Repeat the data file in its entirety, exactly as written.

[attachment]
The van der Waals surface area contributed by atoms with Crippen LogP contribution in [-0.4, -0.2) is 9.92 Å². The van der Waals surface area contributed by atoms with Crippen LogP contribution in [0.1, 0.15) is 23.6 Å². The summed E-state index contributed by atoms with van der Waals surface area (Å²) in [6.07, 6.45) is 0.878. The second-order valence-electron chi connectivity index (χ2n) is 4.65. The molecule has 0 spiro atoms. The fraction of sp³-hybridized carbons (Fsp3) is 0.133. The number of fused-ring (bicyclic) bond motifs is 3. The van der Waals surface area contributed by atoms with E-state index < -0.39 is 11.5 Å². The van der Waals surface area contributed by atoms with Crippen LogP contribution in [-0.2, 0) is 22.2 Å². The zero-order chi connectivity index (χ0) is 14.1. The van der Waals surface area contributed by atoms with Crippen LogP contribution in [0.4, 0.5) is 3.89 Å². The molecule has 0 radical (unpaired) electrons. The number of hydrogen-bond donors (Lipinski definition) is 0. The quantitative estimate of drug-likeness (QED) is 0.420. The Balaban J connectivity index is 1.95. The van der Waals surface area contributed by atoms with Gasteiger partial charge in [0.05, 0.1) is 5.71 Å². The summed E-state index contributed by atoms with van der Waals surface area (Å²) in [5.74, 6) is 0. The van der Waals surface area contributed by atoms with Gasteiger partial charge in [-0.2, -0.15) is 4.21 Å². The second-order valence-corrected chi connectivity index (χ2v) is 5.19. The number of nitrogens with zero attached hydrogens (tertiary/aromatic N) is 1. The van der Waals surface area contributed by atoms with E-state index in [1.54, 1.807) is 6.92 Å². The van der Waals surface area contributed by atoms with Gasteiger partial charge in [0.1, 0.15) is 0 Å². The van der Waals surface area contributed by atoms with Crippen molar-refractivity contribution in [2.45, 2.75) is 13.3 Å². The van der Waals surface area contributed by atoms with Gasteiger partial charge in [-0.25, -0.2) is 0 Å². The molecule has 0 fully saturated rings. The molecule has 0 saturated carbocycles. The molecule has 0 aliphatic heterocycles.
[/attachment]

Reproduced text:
The van der Waals surface area contributed by atoms with Crippen LogP contribution in [-0.4, -0.2) is 9.92 Å². The van der Waals surface area contributed by atoms with Crippen LogP contribution in [0.1, 0.15) is 23.6 Å². The summed E-state index contributed by atoms with van der Waals surface area (Å²) in [6.07, 6.45) is 0.878. The second-order valence-electron chi connectivity index (χ2n) is 4.65. The molecule has 0 spiro atoms. The fraction of sp³-hybridized carbons (Fsp3) is 0.133. The number of fused-ring (bicyclic) bond motifs is 3. The van der Waals surface area contributed by atoms with E-state index < -0.39 is 11.5 Å². The van der Waals surface area contributed by atoms with Crippen LogP contribution in [-0.2, 0) is 22.2 Å². The zero-order chi connectivity index (χ0) is 14.1. The van der Waals surface area contributed by atoms with Crippen LogP contribution in [0.4, 0.5) is 3.89 Å². The molecule has 0 radical (unpaired) electrons. The number of hydrogen-bond donors (Lipinski definition) is 0. The quantitative estimate of drug-likeness (QED) is 0.420. The Balaban J connectivity index is 1.95. The van der Waals surface area contributed by atoms with Gasteiger partial charge in [0.05, 0.1) is 5.71 Å². The summed E-state index contributed by atoms with van der Waals surface area (Å²) in [5.74, 6) is 0. The van der Waals surface area contributed by atoms with Gasteiger partial charge in [-0.2, -0.15) is 4.21 Å². The second-order valence-corrected chi connectivity index (χ2v) is 5.19. The number of nitrogens with zero attached hydrogens (tertiary/aromatic N) is 1. The van der Waals surface area contributed by atoms with E-state index in [1.54, 1.807) is 6.92 Å². The van der Waals surface area contributed by atoms with Gasteiger partial charge in [0.1, 0.15) is 0 Å². The van der Waals surface area contributed by atoms with Crippen molar-refractivity contribution in [2.45, 2.75) is 13.3 Å². The van der Waals surface area contributed by atoms with Gasteiger partial charge in [-0.25, -0.2) is 0 Å². The molecule has 0 fully saturated rings. The molecule has 0 saturated carbocycles. The molecule has 0 aliphatic heterocycles.